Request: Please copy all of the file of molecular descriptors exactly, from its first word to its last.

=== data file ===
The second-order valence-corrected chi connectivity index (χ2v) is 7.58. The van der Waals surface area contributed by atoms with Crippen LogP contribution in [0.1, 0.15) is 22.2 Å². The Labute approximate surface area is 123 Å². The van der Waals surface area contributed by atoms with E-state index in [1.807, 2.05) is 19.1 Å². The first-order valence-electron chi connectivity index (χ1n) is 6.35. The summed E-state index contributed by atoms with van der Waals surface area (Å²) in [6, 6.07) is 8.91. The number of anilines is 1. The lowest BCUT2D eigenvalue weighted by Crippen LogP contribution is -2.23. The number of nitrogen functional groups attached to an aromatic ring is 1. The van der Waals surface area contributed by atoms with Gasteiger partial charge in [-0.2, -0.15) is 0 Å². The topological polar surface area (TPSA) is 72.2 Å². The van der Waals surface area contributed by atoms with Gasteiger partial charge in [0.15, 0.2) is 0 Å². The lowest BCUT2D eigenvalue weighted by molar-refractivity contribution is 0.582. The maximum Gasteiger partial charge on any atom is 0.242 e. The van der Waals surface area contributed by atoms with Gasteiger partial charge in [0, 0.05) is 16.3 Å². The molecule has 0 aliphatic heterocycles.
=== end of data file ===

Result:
The second-order valence-corrected chi connectivity index (χ2v) is 7.58. The van der Waals surface area contributed by atoms with Crippen LogP contribution in [0.1, 0.15) is 22.2 Å². The Labute approximate surface area is 123 Å². The van der Waals surface area contributed by atoms with E-state index in [1.807, 2.05) is 19.1 Å². The first-order valence-electron chi connectivity index (χ1n) is 6.35. The summed E-state index contributed by atoms with van der Waals surface area (Å²) in [6, 6.07) is 8.91. The number of anilines is 1. The lowest BCUT2D eigenvalue weighted by Crippen LogP contribution is -2.23. The number of nitrogen functional groups attached to an aromatic ring is 1. The van der Waals surface area contributed by atoms with Gasteiger partial charge in [-0.2, -0.15) is 0 Å². The topological polar surface area (TPSA) is 72.2 Å². The van der Waals surface area contributed by atoms with Gasteiger partial charge in [0.15, 0.2) is 0 Å². The lowest BCUT2D eigenvalue weighted by molar-refractivity contribution is 0.582. The maximum Gasteiger partial charge on any atom is 0.242 e. The van der Waals surface area contributed by atoms with Gasteiger partial charge in [0, 0.05) is 16.3 Å². The molecule has 0 aliphatic heterocycles.